For those envisioning a line of moving vans at the Supreme Court and a new president immediately reordering life at the marble palace, this small splash of cold water:
Justice Ruth Bader Ginsburg, 83, has already hired the four clerks who will assist her through June 2018.
Above the Law, the legal website that follows the anointing of Supreme Court clerks pretty much the way Variety chronicles casting the latest Steven Spielberg film, reports that several justices, including Ginsburg, have finished the hiring process for the term that begins in October 2017.
That doesn’t mean that nothing will change between now and then, or that the next president won’t have a dramatic impact on the high court.
But as refreshing as it is to see the Supreme Court at the center of the presidential campaign, it is worth remembering that a president’s chance to nominate a justice is one of the least predictable events in American politics.
“Generally, it is God who decides whether presidents get Supreme Court appointments,” says longtime Supreme Court practitioner Walter Dellinger.
It is natural to look at Ginsburg; Justice Anthony M. Kennedy, 80; and Justice Stephen G. Breyer, 78, and conclude that whoever moves into the Oval Office next January has the chance to leave a lasting legacy. The partisan battle to fill the late Justice Antonin Scalia’s seat rages still, and President Obama’s choice of Merrick Garland awaits his fate.
The outcome will tilt the court to the left, or it could leave conservatives in control.
Republican Donald Trump has made that clear, as he’s trying to use the power to appoint justices as a way to try to bring reluctant conservatives in line.
“If you really like Donald Trump, that’s great, but if you don’t, you have to vote for me anyway. You know why? Supreme Court judges,” he said at a July 28 rally in Cedar Rapids, Iowa. “Sorry, sorry, sorry — you have no choice.”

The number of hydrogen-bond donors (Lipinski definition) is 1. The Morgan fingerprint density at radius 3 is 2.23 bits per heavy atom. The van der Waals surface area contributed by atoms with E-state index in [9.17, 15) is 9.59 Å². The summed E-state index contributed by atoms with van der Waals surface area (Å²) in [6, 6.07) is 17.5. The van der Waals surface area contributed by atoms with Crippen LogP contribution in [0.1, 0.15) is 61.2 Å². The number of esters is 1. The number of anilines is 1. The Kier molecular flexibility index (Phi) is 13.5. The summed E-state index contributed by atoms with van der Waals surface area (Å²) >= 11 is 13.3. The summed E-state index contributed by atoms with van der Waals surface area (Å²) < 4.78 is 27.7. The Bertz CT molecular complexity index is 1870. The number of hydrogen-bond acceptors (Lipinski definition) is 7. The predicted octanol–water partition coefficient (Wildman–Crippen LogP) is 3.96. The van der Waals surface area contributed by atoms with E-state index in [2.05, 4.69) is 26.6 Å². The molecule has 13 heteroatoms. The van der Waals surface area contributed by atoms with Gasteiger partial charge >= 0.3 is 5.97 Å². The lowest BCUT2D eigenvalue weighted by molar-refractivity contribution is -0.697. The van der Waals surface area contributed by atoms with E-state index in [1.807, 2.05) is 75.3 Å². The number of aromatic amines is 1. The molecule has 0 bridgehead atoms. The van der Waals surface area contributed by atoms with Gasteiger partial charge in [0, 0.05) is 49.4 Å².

But those with lifetime appointments do have a choice, and there are plenty of reasons to think that neither Ginsburg — the court’s oldest member, and so the one most often in the will-she-go spotlight — nor anyone else is preparing to step down soon.
Ginsburg made it perfectly clear this summer what she thinks of Trump. If she “can’t imagine what this place would be . . . can’t imagine what the country would be” with Trump as president, as she told the New York Times, there is little reason to think she would be willing to let Trump choose her replacement.
And if Hillary Clinton is elected? Ginsburg would be in a position of power unlike any she has experienced in her more than two decades on the court.
She would be the senior justice among the five appointed by Democratic presidents, with a liberal majority that hasn’t existed on the Supreme Court for more than 40 years.
That is important for a reason. When conservative Chief Justice John G. Roberts Jr. is in the majority, he either writes the opinion of the court or decides who will. But if not, the prerogative falls to the senior justice on the prevailing side.